30. DBHDD shall maintain policies and procedures regarding reporting of violations of confidentiality rights and HIPAA.  Employees shall report known or alleged violations of DBHDD privacy and security policies and procedures to their supervisor, to the facility's Human Rights Committee as applicable, or to the Privacy Coordinator. A report should be made immediately if the situation requires immediate action to protect the welfare or safety of the individual, but in any event no later than five (5) business days after becoming aware of the alleged violation. The supervisor or Human Rights Committee shall report to the Privacy Officer, and additionally to the Security Officer as appropriate. Violation reports shall be in writing for documentation purposes. For required contents of violation reports, see Reporting and Notification of Breaches of Confidentiality, 23-102.
  31. DBHDD shall maintain policies and procedures regarding identification of breaches of HIPAA and reporting of breaches.  Privacy Coordinators, in consultation with the Privacy Officer and/or the Office of Legal Services, shall determine whether violations also constitute breaches and ensure that notifications are made, as required by the HITECH Act and HIPAA, to the individual, the Secretary of HHS, and when required, to the news media.
  32. DBHDD shall allow authorized revisions of confidentiality and HIPAA policies and procedures in response to changes in administrative, operating or programmatic requirements.  The DBHDD Privacy Officer must approve any and all revisions.
  33. DBHDD shall adopt supplemental internal privacy policies and procedures where necessary to meet the requirements of specific programs, activities, or federal or state laws and regulations.  Such policies and procedures shall conform to those of the Department, confidentiality laws and HIPAA, and are subject to review by the DBHDD Privacy Officer.
  34. DBHDD shall examine and revise its confidentiality and HIPAA policies and procedures on an ongoing basis and as necessary to satisfy requirements of confidentiality laws and HIPAA.  Policy changes based on changes in applicable laws and regulations shall be made promptly.
  35. DBHDD maintains policies and procedures regarding its activities which may address confidentiality or disclosures that are a part of such activity.  The provisions of this policy apply generally to those policies and procedures unless specifically stated otherwise in such policies.  Questions regarding policy applicability or interpretation should be sent to the Office of Legal Services.  Such policies and activities include, but are not limited to:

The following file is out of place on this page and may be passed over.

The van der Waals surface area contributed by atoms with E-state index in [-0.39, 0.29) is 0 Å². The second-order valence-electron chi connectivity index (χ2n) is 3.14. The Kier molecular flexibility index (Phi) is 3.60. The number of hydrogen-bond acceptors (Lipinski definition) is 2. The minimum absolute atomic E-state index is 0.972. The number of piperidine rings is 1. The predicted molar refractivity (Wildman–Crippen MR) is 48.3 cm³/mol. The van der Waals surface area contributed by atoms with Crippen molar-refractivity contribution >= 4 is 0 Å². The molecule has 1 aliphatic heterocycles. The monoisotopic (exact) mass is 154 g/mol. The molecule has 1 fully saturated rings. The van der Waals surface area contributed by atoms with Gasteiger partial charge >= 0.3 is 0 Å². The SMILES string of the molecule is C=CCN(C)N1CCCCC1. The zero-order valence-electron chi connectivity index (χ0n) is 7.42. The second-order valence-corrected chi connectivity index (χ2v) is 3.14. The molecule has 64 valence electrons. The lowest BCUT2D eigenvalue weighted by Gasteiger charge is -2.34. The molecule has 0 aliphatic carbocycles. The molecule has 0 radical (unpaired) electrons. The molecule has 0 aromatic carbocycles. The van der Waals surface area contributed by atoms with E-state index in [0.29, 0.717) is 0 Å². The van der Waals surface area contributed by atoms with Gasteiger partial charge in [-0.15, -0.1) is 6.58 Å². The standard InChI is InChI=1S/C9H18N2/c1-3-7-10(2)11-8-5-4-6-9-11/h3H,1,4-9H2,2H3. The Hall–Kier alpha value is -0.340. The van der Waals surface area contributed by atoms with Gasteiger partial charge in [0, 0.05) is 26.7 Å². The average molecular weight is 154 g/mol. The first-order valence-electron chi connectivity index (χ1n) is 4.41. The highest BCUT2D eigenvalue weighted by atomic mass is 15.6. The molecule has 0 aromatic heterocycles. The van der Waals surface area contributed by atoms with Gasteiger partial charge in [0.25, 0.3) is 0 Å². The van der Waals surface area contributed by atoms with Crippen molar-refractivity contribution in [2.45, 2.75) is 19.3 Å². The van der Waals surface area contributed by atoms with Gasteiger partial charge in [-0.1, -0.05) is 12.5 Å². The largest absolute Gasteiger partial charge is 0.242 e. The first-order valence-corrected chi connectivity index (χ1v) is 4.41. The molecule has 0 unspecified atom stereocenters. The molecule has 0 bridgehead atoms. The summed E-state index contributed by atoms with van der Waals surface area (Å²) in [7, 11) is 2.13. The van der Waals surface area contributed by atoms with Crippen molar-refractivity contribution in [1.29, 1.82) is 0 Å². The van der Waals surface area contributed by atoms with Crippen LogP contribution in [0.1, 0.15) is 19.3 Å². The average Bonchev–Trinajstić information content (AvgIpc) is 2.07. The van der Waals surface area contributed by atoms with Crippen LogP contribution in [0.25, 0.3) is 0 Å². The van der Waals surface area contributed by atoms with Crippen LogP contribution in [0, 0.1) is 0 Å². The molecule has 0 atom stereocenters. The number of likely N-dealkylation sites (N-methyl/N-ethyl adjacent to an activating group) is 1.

1. Research involving human subjects
    2. Reporting of abuse, neglect, or exploitation
    3. Required reporting of diseases or injuries
    4. Required reporting of criminal conduct
    5. Protection and Advocacy under federal regulations; and
    6. Advance Directives.

LEGAL REFERENCES

42 United States Code Annotated, 290dd-2

42 CFR Part 2

45 CFR Parts 160 and 164, 160.310; 164.308; 164.316; 164. 514(d)(3); 164.530.

Official Code of Georgia Annotated 24-12-20 and 24-12-21; 31-9-22.1; 31-32-1 et seq.;  37-1-1; 37-2-2; Chapter 3 of Title 37; 37-3-166 (Mental Illness); Chapter 4 of Title 37; 37-4-125 (Developmental disability); Chapter 7 of Title 37; 37-7-166 (Substance Abuse); 50-18-72.

Rules and Regulations of the Department of Human Resources, Chapter 290-4-6, "Patients' Rights"; and Chapter 290-4-9, "Clients' Rights."

REFERENCE MATERIALS

SAMHSA and the Office of the National Coordinator (ONC) for Health Information Technology Frequently Asked Questions (FAQs) for Applying the Substance Abuse Confidentiality Regulations to the Health Information Exchange (HIE).

RELATED POLICIES

Authorization for Release of Information (ROI) Forms, 23-110

Notice of Privacy Practice, 23-101

Reporting and Notification of Breaches of Confidentiality, 23-102

Confidentiality and HIPAA Privacy Complaints, 23-103

Sanctions Related to Confidentiality and HIPAA, 23-104

Rights of Individuals regarding their Protected Health Information, 23-105

Disclosures of Confidential and Protected Health Information, 23-106

Confidentiality and HIPAA Practices Involving Business Associates, 23-107

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Attachments:

Approval Signatures

Approver Date
Anne Akili, Psy.D.: Policy Director 1/19/2016
Betty Bentley Watson: Privacy Officer 1/19/2016
Anne Akili, Psy.D.: Policy Director 1/15/2016
Older Version Approval Signatures
Approver Date
Anne Akili, Psy.D.: Policy Director 1/19/2016
Betty Bentley Watson: Privacy Officer 1/19/2016
Anne Akili, Psy.D.: Policy Director 1/15/2016
Older Version Approval Signatures
Joetta Prost, Ph.D.: DBHDD Policy Director 4/17/2015
Joetta Prost, Ph.D.: DBHDD Policy Director 9/20/2013
Betty Bentley Watson: Privacy Officer 9/18/2013
Joetta Prost, Ph.D.: DBHDD Policy Director 9/18/2013
Joetta Prost, Ph.D.: DBHDD Policy Director 5/24/2012
Joetta Prost, Ph.D.: DBHDD Policy Director 5/23/2012
Joetta Prost, Ph.D.: DBHDD Policy Director 10/11/2011